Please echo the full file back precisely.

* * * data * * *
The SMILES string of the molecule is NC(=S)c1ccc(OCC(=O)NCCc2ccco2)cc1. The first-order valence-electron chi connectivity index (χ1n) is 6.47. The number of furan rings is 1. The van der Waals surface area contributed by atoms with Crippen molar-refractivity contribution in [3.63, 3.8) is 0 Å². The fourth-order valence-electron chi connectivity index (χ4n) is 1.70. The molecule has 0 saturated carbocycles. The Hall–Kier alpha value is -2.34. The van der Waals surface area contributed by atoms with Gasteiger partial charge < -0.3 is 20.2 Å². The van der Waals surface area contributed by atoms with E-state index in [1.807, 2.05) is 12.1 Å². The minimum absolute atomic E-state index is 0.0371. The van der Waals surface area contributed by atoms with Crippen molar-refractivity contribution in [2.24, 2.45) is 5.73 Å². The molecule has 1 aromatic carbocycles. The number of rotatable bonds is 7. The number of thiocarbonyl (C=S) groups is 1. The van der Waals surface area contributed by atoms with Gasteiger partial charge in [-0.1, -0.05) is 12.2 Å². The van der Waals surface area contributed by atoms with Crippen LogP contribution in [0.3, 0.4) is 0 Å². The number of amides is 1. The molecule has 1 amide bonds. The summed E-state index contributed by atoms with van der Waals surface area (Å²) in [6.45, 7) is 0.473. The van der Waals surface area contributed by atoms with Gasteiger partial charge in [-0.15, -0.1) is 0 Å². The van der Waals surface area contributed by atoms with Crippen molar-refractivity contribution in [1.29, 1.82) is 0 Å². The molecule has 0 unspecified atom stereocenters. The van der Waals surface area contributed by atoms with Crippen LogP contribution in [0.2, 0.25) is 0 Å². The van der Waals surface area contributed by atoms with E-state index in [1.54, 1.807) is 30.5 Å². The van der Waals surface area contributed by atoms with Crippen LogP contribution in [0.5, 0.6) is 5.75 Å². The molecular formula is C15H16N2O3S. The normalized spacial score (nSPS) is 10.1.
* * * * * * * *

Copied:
The SMILES string of the molecule is NC(=S)c1ccc(OCC(=O)NCCc2ccco2)cc1. The first-order valence-electron chi connectivity index (χ1n) is 6.47. The number of furan rings is 1. The van der Waals surface area contributed by atoms with Crippen molar-refractivity contribution in [3.63, 3.8) is 0 Å². The fourth-order valence-electron chi connectivity index (χ4n) is 1.70. The molecule has 0 saturated carbocycles. The Hall–Kier alpha value is -2.34. The van der Waals surface area contributed by atoms with Gasteiger partial charge < -0.3 is 20.2 Å². The van der Waals surface area contributed by atoms with E-state index in [1.807, 2.05) is 12.1 Å². The minimum absolute atomic E-state index is 0.0371. The van der Waals surface area contributed by atoms with Crippen molar-refractivity contribution in [2.24, 2.45) is 5.73 Å². The molecule has 1 aromatic carbocycles. The number of rotatable bonds is 7. The number of thiocarbonyl (C=S) groups is 1. The van der Waals surface area contributed by atoms with Gasteiger partial charge in [-0.1, -0.05) is 12.2 Å². The van der Waals surface area contributed by atoms with Crippen LogP contribution in [0.3, 0.4) is 0 Å². The number of amides is 1. The molecule has 1 amide bonds. The summed E-state index contributed by atoms with van der Waals surface area (Å²) in [6.45, 7) is 0.473. The van der Waals surface area contributed by atoms with Gasteiger partial charge in [-0.15, -0.1) is 0 Å². The van der Waals surface area contributed by atoms with Crippen molar-refractivity contribution in [1.29, 1.82) is 0 Å². The molecule has 0 unspecified atom stereocenters. The van der Waals surface area contributed by atoms with Crippen LogP contribution in [0.2, 0.25) is 0 Å². The van der Waals surface area contributed by atoms with E-state index in [1.54, 1.807) is 30.5 Å². The van der Waals surface area contributed by atoms with Crippen LogP contribution in [0.5, 0.6) is 5.75 Å². The molecular formula is C15H16N2O3S. The normalized spacial score (nSPS) is 10.1.